Through collaboration across the community and the state, the University of Virginia plans to be carbon neutral by 2030.
UVa and the College of William & Mary on Monday announced a partnership to reach their carbon neutrality goals. Both schools already have been making serious steps toward reducing their admissions, as well as fostering other sustainability initiatives, but say this new goal is a natural fit for broader efforts across the commonwealth.
The two state schools will share information and collaborate on initiatives aimed at achieving zero net greenhouse emissions, according to a joint news release. The schools will collaborate on outreach and engagement opportunities internally and with their surrounding localities, as well as support other higher education institutions.
The commitments follow an executive order issued earlier this year by Gov. Ralph Northam that seeks for Virginia to produce 100% of its energy from carbon-free sources by 2050.
Andrea Trimble, director of UVa’s Office of Sustainability, said that over the past several years both her office and the school at large have taken significant steps to achieve sustainability.
In February, UVa staff met with representatives from Albemarle County and Charlottesville to discuss climate goals and sustainability efforts, such as reducing greenhouse gas emissions. Since then, both localities have moved forward with their own efforts, but Trimble stressed that UVa’s initiatives and partnership with William & Mary are intended to be collaborative.
“We have this big goal but it’s meant to be collaborative — it really will take everyone to achieve the changes necessary to meet our goals,” she said. “We need to foster engagement within the community, as well as research and discover new solutions.”
Trimble said that in 2011, the Board of Visitors endorsed a goal for UVa to reduce greenhouse gas emissions to 25% below 2009 levels by 2025. That goal is expected to be reached by the end of this year, she said, six years ahead of schedule.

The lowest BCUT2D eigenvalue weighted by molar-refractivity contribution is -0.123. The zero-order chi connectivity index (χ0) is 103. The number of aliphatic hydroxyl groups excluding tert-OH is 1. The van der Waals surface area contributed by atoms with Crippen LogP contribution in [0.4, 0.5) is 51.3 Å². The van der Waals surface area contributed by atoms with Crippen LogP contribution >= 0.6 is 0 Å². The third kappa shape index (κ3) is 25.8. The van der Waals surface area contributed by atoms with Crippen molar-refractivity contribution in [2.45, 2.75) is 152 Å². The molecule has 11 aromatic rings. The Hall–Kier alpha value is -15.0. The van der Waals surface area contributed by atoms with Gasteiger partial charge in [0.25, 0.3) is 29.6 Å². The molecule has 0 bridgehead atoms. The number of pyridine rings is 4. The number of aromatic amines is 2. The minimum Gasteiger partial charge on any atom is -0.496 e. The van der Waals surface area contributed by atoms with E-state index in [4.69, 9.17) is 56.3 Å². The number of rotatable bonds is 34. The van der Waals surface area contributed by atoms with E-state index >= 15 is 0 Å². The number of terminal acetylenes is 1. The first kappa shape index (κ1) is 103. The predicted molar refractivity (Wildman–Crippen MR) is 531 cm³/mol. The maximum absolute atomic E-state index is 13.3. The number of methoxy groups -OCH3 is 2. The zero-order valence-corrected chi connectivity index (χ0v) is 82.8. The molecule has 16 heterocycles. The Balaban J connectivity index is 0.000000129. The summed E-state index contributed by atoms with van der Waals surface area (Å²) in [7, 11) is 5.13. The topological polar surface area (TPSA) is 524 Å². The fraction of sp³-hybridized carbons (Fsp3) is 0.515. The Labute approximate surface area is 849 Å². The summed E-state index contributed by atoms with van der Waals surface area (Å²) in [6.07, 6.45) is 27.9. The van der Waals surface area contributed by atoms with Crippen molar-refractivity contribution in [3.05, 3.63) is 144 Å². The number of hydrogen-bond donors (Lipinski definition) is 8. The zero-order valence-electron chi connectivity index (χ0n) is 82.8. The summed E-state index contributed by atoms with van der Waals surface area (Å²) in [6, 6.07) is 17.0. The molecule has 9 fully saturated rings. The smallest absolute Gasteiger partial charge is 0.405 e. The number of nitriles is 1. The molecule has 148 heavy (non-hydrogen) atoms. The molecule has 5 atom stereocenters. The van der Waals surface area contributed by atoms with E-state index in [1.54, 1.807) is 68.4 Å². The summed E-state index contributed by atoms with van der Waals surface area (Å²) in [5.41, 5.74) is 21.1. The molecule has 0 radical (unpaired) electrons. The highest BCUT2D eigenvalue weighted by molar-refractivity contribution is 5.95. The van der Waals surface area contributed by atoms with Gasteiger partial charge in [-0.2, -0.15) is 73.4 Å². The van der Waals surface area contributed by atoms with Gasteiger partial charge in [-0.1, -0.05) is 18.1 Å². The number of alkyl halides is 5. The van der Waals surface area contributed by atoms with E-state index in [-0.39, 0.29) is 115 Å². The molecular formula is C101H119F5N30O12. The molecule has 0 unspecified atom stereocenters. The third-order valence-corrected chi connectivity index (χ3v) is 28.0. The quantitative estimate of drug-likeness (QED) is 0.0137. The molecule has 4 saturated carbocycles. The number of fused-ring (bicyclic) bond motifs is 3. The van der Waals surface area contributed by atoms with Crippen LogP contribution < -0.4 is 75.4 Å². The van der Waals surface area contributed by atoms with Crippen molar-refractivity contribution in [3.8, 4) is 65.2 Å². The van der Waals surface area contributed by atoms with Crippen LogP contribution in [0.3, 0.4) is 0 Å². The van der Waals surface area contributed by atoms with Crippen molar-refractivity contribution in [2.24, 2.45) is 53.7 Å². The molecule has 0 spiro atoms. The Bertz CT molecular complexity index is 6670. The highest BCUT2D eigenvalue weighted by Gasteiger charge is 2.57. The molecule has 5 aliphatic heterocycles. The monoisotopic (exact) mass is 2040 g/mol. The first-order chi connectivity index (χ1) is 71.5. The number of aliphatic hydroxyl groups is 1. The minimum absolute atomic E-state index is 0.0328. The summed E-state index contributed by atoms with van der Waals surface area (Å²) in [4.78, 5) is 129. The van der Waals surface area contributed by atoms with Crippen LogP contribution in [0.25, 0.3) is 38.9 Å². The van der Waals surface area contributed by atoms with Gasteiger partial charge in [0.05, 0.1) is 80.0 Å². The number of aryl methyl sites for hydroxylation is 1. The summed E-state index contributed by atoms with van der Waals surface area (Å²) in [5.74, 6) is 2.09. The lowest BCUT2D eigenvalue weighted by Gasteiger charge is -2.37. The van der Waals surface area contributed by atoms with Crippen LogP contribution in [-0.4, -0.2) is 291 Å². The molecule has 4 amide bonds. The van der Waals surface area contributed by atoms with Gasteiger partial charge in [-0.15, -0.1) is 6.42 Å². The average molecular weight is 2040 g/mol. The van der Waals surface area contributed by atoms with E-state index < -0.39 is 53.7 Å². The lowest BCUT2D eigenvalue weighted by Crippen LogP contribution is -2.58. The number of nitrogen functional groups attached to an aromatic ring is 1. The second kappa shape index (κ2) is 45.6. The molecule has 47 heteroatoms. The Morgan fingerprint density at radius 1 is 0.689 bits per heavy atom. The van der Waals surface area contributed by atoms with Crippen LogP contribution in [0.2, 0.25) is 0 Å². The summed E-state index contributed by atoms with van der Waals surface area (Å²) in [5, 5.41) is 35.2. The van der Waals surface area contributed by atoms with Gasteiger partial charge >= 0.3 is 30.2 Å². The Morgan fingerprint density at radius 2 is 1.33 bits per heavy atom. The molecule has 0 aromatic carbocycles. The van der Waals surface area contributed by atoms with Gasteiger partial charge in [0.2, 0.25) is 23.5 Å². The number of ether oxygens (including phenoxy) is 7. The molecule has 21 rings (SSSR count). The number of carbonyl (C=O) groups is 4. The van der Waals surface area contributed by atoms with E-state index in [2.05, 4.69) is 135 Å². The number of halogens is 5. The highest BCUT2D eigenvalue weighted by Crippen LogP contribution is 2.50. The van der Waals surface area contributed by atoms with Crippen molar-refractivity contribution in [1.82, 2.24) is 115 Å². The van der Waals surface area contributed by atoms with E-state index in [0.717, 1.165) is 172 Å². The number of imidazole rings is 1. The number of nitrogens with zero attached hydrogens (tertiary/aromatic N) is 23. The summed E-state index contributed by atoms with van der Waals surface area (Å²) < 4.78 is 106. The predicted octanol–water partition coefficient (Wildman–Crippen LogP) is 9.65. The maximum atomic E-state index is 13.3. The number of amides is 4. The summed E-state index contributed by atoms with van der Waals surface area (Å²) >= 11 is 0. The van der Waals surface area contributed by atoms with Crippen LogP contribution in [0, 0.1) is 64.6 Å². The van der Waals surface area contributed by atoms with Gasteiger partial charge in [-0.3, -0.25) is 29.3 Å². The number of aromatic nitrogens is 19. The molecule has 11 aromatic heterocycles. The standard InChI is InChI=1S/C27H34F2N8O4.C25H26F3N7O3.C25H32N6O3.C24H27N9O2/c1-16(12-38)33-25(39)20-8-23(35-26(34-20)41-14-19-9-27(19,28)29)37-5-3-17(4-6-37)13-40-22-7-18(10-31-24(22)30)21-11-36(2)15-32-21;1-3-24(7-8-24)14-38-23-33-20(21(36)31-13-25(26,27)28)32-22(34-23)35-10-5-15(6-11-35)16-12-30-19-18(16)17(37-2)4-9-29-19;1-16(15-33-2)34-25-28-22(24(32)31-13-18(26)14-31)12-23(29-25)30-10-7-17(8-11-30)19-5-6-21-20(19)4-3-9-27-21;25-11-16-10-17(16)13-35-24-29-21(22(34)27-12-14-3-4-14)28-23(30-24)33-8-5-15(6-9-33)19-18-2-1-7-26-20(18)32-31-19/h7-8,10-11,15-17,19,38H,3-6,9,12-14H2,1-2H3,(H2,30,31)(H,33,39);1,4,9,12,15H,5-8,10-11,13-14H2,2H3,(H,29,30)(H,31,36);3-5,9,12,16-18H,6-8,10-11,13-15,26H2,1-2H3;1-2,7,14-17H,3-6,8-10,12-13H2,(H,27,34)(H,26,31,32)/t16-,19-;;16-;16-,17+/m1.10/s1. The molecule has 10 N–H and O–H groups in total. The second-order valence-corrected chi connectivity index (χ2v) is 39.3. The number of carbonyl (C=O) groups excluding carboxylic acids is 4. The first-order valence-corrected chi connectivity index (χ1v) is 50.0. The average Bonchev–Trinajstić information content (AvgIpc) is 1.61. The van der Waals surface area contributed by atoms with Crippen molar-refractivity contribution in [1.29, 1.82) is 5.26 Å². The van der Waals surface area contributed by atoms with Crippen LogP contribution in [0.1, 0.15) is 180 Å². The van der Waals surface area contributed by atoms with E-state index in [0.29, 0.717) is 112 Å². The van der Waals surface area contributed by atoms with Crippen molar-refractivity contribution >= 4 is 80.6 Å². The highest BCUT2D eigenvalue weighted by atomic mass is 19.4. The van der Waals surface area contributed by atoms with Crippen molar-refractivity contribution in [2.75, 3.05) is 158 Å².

Trimble said a big part of reaching the goal early was the creation of two solar facilities — the Hollyfield and Puller facilities, located in the counties of King William and Middlesex, respectively.
“Together, the facilities produce around 21% of the electricity used by the university,” she said. “They are a major step in the right direction.”
Part of the efforts from William & Mary will involve the creation of the Institute for Integrative Conservation. Funded by $19.3 million donated by an anonymous alumna, the institute will support multidisciplinary teams of faculty, staff and students to address conservation issues in a multitude of ways, according to the release.
Among the issues that could be addressed by the institute are sea-level rise and coastal stability, biodiversity threats and human-wildlife conflict, among others.
On Friday, UVa’s Board of Visitors is expected to discuss and approve a sustainability plan for 2020-2030 that builds on previously set sustainability and greenhouse gas emissions goals.
The plan includes a wide range of strategies that will increase efficiency and reduce UVa’s operational impact on the environment, according to the release. The latest goals include implementing a climate action plan, expanding plant-based meal offerings, switching to sustainably-raised meats, reducing food waste and increasing access to community-based producers and sourcing local foods.
Jim Murray, rector of UVa, applauded the opportunity to set more aggressive targets and to collaborate with W&M and others.
“Sustainability is a strategic priority for the University of Virginia, but it’s an important issue for everyone,” Murray said in the release. “The Board of Visitors is eager to join the discussion around how UVa can both play a leadership role and be a good partner.”
On an individual level, Trimble said there are a variety of ways people can get involved in their own homes and communities.
“Being a voice of support for sustainable initiatives is an important part of affecting change,” she said.